• champ

        And how much experience did Barky have working in the government, given that in his two years in the Illinois Congress he voted “Present” on more than a third of the bills voted on?

    • petegross

      Excellent post. I’m glad I read your post before I went to the trouble of writing my own. You captured my reaction to this moronic article better than I could have myself.

      • QET

        Thanks, that’s very kind.

  • Bankotsu

    I feel that the writer has no credibility to criticise Trump because he himself anticipated Trump back in 1992.

    “One final thing. In describing the shallow celebrity culture, the essential emptiness, of the habitat of the last man, Fukuyama had a particular example in mind. He went to the same individual for illustration when looking for an archetype of megalothymia – who else but ‘a developer like Donald Trump’.

    Fukuyama didn’t predict that it would be that very individual who would crash through the comforts of the end of History, turning the certainties of the post-Historical world upside down. But he got closer than most. ”

    https://aeon.co/essays/was-francis-fukuyama-the-first-man-to-see-trump-coming

  • Gern Blandersong

    Excellent article. I would also point out the 22nd amendment that limits the terms of the President are another great check and balance on executive power. We are currently seeing this with “executive orders”. Like you said, the DACA executive order and Obamacare executive orders are dubious and possibly illegal. Now with Trump in power, the executive orders are reversed. Likewise, any of Trump’s new executive orders during his term might be reversed or changed by the successor President. All of this is good and it is showing America that executive order power may only last as long as the current President’s term, thus there is a check and balance on this.

  • ვეფხისტყაოსანი

    Oddly, the policies that those in favor of ‘bipartisanship’ or ‘centrism’ would enact are always exactly, without any modification whatsoever, what the Democratic party has long wanted.

    That’s a poor way to get Republicans and conservatives on board, which would surely be necessary were ‘bipartisanship’ or ‘centrism’ to have any meaning other than ‘what all we good liberals want.’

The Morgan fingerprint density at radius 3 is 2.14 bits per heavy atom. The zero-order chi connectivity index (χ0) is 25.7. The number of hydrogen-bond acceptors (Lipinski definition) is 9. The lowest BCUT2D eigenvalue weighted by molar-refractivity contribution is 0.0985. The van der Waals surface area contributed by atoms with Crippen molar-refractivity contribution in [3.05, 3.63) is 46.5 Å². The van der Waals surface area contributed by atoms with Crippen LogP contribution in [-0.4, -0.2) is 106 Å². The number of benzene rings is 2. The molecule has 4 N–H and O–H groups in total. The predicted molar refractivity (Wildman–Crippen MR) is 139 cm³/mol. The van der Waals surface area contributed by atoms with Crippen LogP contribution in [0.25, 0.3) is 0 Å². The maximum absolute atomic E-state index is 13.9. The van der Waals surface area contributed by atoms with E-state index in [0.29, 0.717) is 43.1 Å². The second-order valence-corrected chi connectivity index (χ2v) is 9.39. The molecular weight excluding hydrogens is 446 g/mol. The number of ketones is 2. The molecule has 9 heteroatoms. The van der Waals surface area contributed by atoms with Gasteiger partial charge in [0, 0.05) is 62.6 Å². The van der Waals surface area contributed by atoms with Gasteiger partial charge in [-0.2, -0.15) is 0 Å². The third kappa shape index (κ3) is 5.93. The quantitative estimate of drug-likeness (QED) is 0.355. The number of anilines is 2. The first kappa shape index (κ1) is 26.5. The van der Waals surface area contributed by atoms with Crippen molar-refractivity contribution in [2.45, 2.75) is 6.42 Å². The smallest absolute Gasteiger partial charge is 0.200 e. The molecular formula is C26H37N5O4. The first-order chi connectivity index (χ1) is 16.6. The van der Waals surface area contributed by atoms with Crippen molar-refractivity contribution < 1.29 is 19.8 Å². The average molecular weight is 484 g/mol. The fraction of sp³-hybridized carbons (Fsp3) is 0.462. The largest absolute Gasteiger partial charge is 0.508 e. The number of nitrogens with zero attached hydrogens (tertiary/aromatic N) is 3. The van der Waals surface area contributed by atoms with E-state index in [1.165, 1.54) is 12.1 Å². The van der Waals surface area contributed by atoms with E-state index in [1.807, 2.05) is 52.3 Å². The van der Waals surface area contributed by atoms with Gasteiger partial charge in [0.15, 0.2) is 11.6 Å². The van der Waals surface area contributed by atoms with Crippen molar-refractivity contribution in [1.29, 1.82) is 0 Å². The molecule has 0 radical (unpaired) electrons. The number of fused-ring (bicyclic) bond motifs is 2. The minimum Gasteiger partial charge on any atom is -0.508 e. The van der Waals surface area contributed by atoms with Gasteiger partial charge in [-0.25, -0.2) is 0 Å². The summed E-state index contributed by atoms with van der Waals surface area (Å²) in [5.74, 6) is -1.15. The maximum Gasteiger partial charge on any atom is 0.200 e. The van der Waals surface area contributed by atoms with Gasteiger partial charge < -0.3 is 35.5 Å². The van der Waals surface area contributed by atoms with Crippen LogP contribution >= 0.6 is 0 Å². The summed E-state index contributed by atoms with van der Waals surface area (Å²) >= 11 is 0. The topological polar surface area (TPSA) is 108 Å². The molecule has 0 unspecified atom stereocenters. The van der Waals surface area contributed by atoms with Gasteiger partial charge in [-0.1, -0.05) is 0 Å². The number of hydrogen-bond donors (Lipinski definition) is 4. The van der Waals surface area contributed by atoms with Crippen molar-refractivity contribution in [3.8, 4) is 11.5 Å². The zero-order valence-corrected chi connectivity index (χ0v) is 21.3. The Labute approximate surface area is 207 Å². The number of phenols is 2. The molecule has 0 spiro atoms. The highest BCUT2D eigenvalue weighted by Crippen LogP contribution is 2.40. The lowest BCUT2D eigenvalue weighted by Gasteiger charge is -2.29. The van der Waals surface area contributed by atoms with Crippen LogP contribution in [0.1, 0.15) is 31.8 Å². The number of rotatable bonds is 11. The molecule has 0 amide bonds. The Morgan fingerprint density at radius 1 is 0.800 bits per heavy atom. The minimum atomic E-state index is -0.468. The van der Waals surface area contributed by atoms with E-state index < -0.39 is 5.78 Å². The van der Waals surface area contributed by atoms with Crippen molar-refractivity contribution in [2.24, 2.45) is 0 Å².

• Felix

    Par for the course in Progressive liberalism, accuse the other party of what you yourself are guilty. And to think, Obama was a “Constitutional Scholar”.
    Yeah. Right.

    • champ

      He was an adjunct lecturer, but the regressives lied to inflate his credentials, just like everything else…

      • Felix

        Thank you, Champ. Few factual details seem to accompany BHO’s trail, so far as I know. As “Manchurian” candidates go, Barrack could easily garner nominations where his “sealed” records are concerned. Even his Presidential Library may be established (at record-breaking expenditure) sans any stack of first-hand, original copies of his writings and correspondence.
        Personally, I think he was/is a fraud, perpetrated on hopeful minorities and guilt-expunging whites. As history is written by the victors, my take may or may not be proven correct.

        • champ

          Still waiting for the LA Times to release the tape of Barky fawning all over Rashid Khalidi at that dinner talk…

  • Stephen

    The normal functioning of our check-and-balance system has been dependent on some degree of cooperation between the parties. It has seized up in recent years as the parties have become more polarized and ideological.

    “Vanity of vanities, saith the Preacher; vanity of vanities; all is vanity.”

    My goodness. Polarization and parties rose up before the ink dried on printed copies of the Constitution. Washington famously urged his countrymen against parties. Hamilton, Jefferson, Adams and host of others found that a nice sentiment, but the reality quite different. They were all familiar with a very long history by then of politics in the Westminster system. Vetocracy is hardly new; that’s the design. Ceasarian desires of a President and the passions of the Mob alone were not the sole concern of the Founders. The system they designed was intended to frustrate the urge toward large all-encompassing “national” plans; the very sorts of things that so transfix the modern progressive. The assumption since Theodore Roosevelt and Woodrow Wilson seems to be that the inability of our federal government to enact perpetual reform, if not revolution, is some manifest failing. I rather doubt that the Founders would agree. Their skepticism is well warranted. Perhaps more modesty as to goals would lead to greater success.

    DACA is held up as something that should be easy to fix. It might be, if you are willing to put aside history and all politics. The history, for at least 25 years, of faithless oversight and execution, by successive Congresses and administrations, of existing immigration law has earned the contempt and skepticism of a large plurality of voters nationwide. Nothing about changes in immigration law will be easy now. Proposals for comprehensive overhauls of the law from institutions and people who have earned the distrust of voters does not reflect self-awareness, is not a model of modesty, much less sensible at this time.

  • DougH

    Fukuyama advances a fundamental misreading of history, and then misapplies it. Julius Caesar did NOT undermine the Roman Republic — by the time he came to power the Republic was already dead, the corpse just hadn’t stopped twitching yet; Caesar merely followed in the footsteps of those that preceded him.

    Likewise Trump, to the extent that he hasn’t been rolling back Obama’s unconstitutional overreaches, has merely been following the path Obama and his fellow-travelers in Congress laid down in the exercise of executive authority and the relationship between Congress and the president (“I have a pen and I’m not afraid to use it” anybody?). The Democrats’ problem isn’t with Trump’s methods, but with the purpose those methods are applied to.